If you’re creating a RESTful web service, at some point you’re going to need to use verbs other than GET and POST. The problem is, none of the browsers available today will submit a form with anything other than those two HTTP request methods.

I tried using AJAX to handle the submissions for me, but there’s the problem of what to do with the response that comes back from the request. If you’re thinking of trying this strategy, don’t. You won’t be able to fake an actual page refresh effectively in Javascript. The onLoad events won’t fire predictably, and the browser’s URL bar won’t change 1.

There is a simple and effective cheat, however. I found it referred to as “tunneling over POST” and it works like this. For forms with a method other than GET or POST, you add a hidden field to contain the desired HTTP method, and then you change the form method to POST. Then, on the server, you check for a condition where the HTTP method is POST and the hidden field is present. In this circumstance, you interpret the request method from the hidden field, and not from the actual request method.

Of course this is a cheat and the actual method being used is POST, so if any intermediary logic depends on the method really being DELETE or PUT, then this will fail. In addition, request logs could be in error, depending on where they’re gathered. But if all you care about is planning for the future when browsers will natively support PUT and DELETE, then this hack lets you write your framework in such a way that you can remove this shim easily down the road.

So how do you actually do it? Here’s how. I assume in this example that jQuery is available on the client and PHP is running on the server, but the same strategy could be used with any mixture of client and server script environments. On the client in Javascript, i always run this code:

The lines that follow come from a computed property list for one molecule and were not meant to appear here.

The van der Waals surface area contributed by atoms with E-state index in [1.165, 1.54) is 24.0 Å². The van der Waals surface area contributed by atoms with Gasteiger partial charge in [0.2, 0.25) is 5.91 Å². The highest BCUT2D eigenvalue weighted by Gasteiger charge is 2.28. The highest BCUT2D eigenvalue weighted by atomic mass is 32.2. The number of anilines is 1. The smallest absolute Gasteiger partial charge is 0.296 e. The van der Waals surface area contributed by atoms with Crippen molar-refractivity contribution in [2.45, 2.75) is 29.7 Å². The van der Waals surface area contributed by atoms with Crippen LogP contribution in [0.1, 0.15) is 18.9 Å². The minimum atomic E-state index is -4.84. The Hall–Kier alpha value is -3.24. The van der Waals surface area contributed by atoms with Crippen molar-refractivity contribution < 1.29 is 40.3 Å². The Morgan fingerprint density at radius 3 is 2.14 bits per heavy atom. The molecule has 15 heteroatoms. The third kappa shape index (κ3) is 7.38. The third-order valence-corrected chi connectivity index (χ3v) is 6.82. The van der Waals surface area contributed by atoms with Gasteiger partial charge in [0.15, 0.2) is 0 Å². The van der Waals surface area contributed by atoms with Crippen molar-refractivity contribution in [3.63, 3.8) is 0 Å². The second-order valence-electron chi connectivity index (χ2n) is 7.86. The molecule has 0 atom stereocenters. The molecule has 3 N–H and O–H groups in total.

$( function() {

    // For forms of the unsupported request methods
        function() {
            // insert a hidden field that will alert the
            // server that this is "tunneled" over POST
                '<input type="hidden" ' +
                'name="_tunneled_http_method" ' +
                'value="' + $(this).attr('method') + '" />'

            // Change the method to POST
            $(this).attr('method', 'POST');

Then, on the server side before any logic that might care about the HTTP request method runs, I do this:

// Clean up the HTTP methods tunneled over POST hack
if (strtoupper($_SERVER['REQUEST_METHOD'])=='POST' &&
    array_key_exists('_tunneled_http_method', $_POST)
) {
    $_SERVER['REQUEST_METHOD'] = $_POST['_tunneled_http_method'];

If the request method is POST with the hidden “_tunneled_http_method” field present, then we replace the superglobal $_SERVER['REQUEST_METHOD'] variable with the value from the hidden field, and then unset the hidden field. Bam, it’s like it never happened.

And when browsers start supporting DELETE and PUT in HTML5 2, all you have to do is remove the Javascript shim. Or, if you can think of a way to determine in Javascript whether the browser supports methods other than GET and POST, you could probably mod the Javascript example above to not run in the event of native browser support.

  1. Old blog posts are embarrassing. To be fair, I wrote this in 2010 when I knew even less about Javascript than I know now. This statement was likely wrong even then.

  2. And even now in 2016, this is still not a thing.